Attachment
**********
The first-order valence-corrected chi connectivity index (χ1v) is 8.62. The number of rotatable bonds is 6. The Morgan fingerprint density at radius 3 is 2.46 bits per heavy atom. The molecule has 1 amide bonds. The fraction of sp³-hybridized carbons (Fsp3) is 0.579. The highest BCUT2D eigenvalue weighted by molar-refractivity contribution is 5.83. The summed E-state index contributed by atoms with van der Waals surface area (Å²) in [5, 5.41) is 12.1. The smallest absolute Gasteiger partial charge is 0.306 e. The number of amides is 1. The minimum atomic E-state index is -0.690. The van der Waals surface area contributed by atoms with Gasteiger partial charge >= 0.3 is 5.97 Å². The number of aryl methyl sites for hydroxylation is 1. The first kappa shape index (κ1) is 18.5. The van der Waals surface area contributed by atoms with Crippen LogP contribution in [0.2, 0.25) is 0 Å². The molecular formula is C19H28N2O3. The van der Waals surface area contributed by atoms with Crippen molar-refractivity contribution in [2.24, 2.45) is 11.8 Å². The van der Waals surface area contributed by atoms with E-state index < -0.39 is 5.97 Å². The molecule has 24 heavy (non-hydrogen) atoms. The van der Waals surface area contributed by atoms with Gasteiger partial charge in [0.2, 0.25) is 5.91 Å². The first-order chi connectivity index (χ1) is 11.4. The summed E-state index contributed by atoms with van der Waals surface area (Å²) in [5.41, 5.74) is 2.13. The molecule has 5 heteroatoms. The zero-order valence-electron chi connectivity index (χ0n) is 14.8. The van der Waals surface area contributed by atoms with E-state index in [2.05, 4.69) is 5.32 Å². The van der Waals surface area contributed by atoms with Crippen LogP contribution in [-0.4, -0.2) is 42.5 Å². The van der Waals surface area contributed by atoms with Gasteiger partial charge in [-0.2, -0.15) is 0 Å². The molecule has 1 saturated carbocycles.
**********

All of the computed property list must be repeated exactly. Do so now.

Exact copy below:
The first-order valence-corrected chi connectivity index (χ1v) is 8.62. The number of rotatable bonds is 6. The Morgan fingerprint density at radius 3 is 2.46 bits per heavy atom. The molecule has 1 amide bonds. The fraction of sp³-hybridized carbons (Fsp3) is 0.579. The highest BCUT2D eigenvalue weighted by molar-refractivity contribution is 5.83. The summed E-state index contributed by atoms with van der Waals surface area (Å²) in [5, 5.41) is 12.1. The smallest absolute Gasteiger partial charge is 0.306 e. The number of amides is 1. The minimum atomic E-state index is -0.690. The van der Waals surface area contributed by atoms with Gasteiger partial charge >= 0.3 is 5.97 Å². The number of aryl methyl sites for hydroxylation is 1. The first kappa shape index (κ1) is 18.5. The van der Waals surface area contributed by atoms with Crippen LogP contribution in [0.2, 0.25) is 0 Å². The molecular formula is C19H28N2O3. The van der Waals surface area contributed by atoms with Crippen molar-refractivity contribution in [2.24, 2.45) is 11.8 Å². The van der Waals surface area contributed by atoms with E-state index < -0.39 is 5.97 Å². The molecule has 24 heavy (non-hydrogen) atoms. The van der Waals surface area contributed by atoms with Gasteiger partial charge in [0.2, 0.25) is 5.91 Å². The first-order chi connectivity index (χ1) is 11.4. The summed E-state index contributed by atoms with van der Waals surface area (Å²) in [5.41, 5.74) is 2.13. The molecule has 5 heteroatoms. The zero-order valence-electron chi connectivity index (χ0n) is 14.8. The van der Waals surface area contributed by atoms with E-state index in [2.05, 4.69) is 5.32 Å². The van der Waals surface area contributed by atoms with Crippen LogP contribution in [-0.4, -0.2) is 42.5 Å². The van der Waals surface area contributed by atoms with Gasteiger partial charge in [-0.2, -0.15) is 0 Å². The molecule has 1 saturated carbocycles.